Genetic cut and paste at atomic resolution
When the Human Genome Project was completed, many scientists were surprised to discover how few genes we have. Humans have about as many genes for making proteins as mice or roundworms - around 20 000 - and significantly fewer than crops like rice or corn.
One way of achieving more biological complexity with a comparatively small number of genes, it turns out, is through a process called splicing. Researchers in the Marcia group at EMBL Grenoble and collaborators in the De Vivo lab at the Istituto Italiano di Tecnologia (Italian Institute of Technology, IIT) in Genoa have now obtained some of the most detailed ever snapshots of the splicing process in systems known as group II self-splicing introns. Their findings are published in Nature Communications.
Decluttering the message
Splicing is a crucial step in using the genetic information stored in DNA to make proteins, which carry out the majority of biological functions. To make genetic information usable, DNA has to be converted, or transcribed, into messenger RNA (mRNA) - a molecule that acts as a transient carrier of information. In animals, most genes and their mRNA transcripts contain long sequences of genetic information that are not used directly to make part of a protein.
These segments, which are called introns, have to be cut from their mRNA strand before it can be used to produce a functional protein. By cutting different combinations of introns from an mRNA, cells can also produce different protein variants from a single gene. This allows organisms to increase the number of proteins they can make, without having to carry a separate gene for each protein, keeping the genome compact.
The system is comparable to an elaborate secret language: the actual message is interrupted multiple times by a large number of filler words. Some of these words contain instructions about which parts of the message need to be removed and how the remaining ones have to be reconnected to obtain a meaningful sentence - a spliced mRNA that can produce a functional protein. It's essential to precisely cut out the filler words (introns) and paste together the remaining pieces (called exons). In most cases, any mistakes in splicing will produce a sentence that is incomplete or doesn't make sense - the end result is a protein that cannot carry out its intended function.
Understanding the splicing process
In humans and many other organisms, the splicing process is carried out by a molecular machine called the spliceosome, which is a complex assembly of RNA molecules supported by proteins. In bacteria and other microbes, as well as in subcellular structures in plants and fungi, the introns themselves fold into a particular shape that enables them to cut themselves out from their precursor mRNA.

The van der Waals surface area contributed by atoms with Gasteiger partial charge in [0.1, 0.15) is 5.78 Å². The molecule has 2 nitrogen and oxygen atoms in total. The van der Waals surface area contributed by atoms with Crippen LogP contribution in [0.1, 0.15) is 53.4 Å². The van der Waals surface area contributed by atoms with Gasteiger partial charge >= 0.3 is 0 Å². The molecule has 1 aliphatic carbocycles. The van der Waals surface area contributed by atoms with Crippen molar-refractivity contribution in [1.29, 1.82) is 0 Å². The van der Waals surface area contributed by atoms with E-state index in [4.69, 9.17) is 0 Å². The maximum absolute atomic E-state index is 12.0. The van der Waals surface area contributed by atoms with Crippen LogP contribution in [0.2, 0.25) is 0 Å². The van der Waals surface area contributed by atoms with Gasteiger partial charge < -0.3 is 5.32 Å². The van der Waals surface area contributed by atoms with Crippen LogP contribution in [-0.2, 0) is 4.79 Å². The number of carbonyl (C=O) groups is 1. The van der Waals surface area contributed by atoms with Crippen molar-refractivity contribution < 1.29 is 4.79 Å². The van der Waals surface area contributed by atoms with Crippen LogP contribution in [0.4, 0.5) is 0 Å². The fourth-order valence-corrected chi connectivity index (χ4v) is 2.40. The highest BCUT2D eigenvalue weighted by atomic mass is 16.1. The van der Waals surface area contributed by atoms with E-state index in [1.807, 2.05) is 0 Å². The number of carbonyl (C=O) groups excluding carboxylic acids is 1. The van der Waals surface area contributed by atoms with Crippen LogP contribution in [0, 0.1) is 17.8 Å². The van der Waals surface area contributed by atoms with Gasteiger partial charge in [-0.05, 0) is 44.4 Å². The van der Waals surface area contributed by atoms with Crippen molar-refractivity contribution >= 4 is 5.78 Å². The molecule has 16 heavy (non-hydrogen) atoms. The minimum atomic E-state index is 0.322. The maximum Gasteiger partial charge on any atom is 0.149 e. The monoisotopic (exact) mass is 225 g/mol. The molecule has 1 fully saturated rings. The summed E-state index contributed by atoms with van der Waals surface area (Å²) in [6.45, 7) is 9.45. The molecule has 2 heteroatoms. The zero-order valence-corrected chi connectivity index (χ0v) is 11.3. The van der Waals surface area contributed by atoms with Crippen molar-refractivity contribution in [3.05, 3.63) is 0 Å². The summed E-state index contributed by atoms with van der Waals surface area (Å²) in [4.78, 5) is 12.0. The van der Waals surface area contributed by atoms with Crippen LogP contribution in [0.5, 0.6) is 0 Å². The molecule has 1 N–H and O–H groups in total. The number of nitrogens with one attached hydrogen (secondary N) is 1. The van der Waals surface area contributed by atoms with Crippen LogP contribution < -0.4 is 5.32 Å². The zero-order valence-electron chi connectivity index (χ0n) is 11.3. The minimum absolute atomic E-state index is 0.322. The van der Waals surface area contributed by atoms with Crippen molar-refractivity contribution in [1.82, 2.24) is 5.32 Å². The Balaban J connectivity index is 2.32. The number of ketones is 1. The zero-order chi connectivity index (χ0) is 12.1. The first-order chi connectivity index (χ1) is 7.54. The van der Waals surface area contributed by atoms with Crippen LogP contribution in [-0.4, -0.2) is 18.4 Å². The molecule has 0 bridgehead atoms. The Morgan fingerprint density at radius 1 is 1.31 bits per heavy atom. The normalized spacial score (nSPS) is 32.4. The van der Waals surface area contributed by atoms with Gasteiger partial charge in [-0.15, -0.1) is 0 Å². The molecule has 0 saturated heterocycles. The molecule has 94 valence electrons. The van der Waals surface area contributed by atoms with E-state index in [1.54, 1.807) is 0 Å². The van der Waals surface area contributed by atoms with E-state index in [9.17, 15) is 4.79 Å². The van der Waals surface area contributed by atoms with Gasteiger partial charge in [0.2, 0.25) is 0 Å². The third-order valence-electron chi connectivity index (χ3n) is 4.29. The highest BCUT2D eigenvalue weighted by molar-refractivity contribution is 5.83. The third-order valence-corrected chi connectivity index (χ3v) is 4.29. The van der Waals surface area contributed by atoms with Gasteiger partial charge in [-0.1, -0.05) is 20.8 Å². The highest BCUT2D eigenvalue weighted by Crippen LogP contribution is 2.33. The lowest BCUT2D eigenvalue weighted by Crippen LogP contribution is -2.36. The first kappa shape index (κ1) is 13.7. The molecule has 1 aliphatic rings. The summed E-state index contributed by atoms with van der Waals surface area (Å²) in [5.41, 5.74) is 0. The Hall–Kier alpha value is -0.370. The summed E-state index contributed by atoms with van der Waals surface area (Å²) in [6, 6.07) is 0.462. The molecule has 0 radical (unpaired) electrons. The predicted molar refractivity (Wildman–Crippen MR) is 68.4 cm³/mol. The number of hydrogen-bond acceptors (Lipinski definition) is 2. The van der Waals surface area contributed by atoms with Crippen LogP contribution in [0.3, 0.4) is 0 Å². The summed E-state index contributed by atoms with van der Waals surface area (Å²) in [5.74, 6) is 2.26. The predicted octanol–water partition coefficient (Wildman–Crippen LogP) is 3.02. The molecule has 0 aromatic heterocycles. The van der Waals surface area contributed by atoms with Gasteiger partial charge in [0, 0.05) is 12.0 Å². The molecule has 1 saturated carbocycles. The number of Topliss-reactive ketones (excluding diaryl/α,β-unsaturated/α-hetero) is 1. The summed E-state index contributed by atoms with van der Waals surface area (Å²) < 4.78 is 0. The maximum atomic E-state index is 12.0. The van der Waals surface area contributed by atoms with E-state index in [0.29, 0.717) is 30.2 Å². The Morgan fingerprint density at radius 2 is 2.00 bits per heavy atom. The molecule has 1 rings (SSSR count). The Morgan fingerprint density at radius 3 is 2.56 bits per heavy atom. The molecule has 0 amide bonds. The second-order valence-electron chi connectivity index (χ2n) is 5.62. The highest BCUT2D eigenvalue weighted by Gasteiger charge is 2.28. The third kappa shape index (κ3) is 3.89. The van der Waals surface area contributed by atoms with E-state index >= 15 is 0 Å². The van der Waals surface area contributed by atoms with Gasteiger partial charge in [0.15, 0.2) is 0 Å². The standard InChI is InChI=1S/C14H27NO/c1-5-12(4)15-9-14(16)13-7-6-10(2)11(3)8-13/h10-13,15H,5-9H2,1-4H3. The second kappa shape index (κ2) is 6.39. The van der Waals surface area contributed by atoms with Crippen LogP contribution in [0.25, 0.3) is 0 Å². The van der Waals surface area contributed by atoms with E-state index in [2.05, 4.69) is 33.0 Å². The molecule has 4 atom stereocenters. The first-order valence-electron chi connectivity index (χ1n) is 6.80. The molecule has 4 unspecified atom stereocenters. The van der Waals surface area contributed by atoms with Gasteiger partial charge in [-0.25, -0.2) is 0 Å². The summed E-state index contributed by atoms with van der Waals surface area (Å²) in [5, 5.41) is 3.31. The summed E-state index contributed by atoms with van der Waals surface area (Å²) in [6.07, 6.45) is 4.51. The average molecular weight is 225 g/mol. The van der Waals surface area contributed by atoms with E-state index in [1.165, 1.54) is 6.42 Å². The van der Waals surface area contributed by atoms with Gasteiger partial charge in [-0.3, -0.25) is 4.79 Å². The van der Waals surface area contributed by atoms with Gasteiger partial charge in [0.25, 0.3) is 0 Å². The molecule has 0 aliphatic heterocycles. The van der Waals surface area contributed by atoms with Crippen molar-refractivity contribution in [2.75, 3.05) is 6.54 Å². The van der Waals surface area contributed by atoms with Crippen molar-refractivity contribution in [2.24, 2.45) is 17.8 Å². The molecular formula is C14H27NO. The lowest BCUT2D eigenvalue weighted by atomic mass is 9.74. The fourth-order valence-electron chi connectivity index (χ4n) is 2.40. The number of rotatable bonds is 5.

"These self-splicing introns, called group II introns, are the evolutionary ancestors of the RNA units of the spliceosome, and the two machineries use the very same chemical reaction to perform splicing," explains Jacopo Manigrasso, PhD student in the De Vivo lab and one of the two lead authors of the study. "By understanding the self-splicing mechanism of group II introns, we can better understand how splicing works in humans as well."
In this study, the Marcia group at EMBL Grenoble and the De Vivo lab at IIT used X-ray protein crystallography and computer simulations to figure out the atomic details of the group II intron splicing reaction. "Each splicing event consists of two major steps: a cut at one end of an intron, followed by a cut at the other end that releases the intron and simultaneously reconnects the two flanking exons of the mRNA," explains Isabel Chillon, Postdoctoral Fellow in the Marcia group, who shares lead authorship of the study. "In between these steps, the intron needs to be slightly rearranged - but the precise mechanism of this rearrangement has not been known until now."
The scientists have now found that the first step of the splicing reaction unleashes a positive charge within the intron. This leads to the temporary detachment of a potassium ion, which assists splicing and stabilises the intron structure, and causes a flip of the intron in the proximity of the cutting site. This transient rearrangement is crucial to establish a suitable configuration for the intron to perform the second step of the splicing reaction. When the scientists prevented the positive charge transfer in their experiments, they found that the sequence of rearrangements does not take place, and the second 'cut and paste' step of the splicing reaction happens at an impractically slow rate.
Enabling novel applications in research and medicine
Apart from giving us a better understanding of the splicing reaction, the findings of this study also have implications for biotechnology and drug development. Unlike introns that are spliced out by the spliceosome and degraded, group II introns remain active molecular machines after they have been released from their mRNA. They can cut other RNA or DNA molecules and insert themselves into them, in a reversal of the splicing reaction. This feature can be used by scientists for gene editing applications, or in the development of gene-specific therapeutics.
The detailed structural insights will also help scientists to develop small molecules, called splicing inhibitors, which selectively block group II intron splicing without affecting the spliceosome. Since self-splicing introns are essential for the survival of certain pathogens, such inhibitors could in the future be used to treat infectious diseases, expanding our toolkit of antibiotics.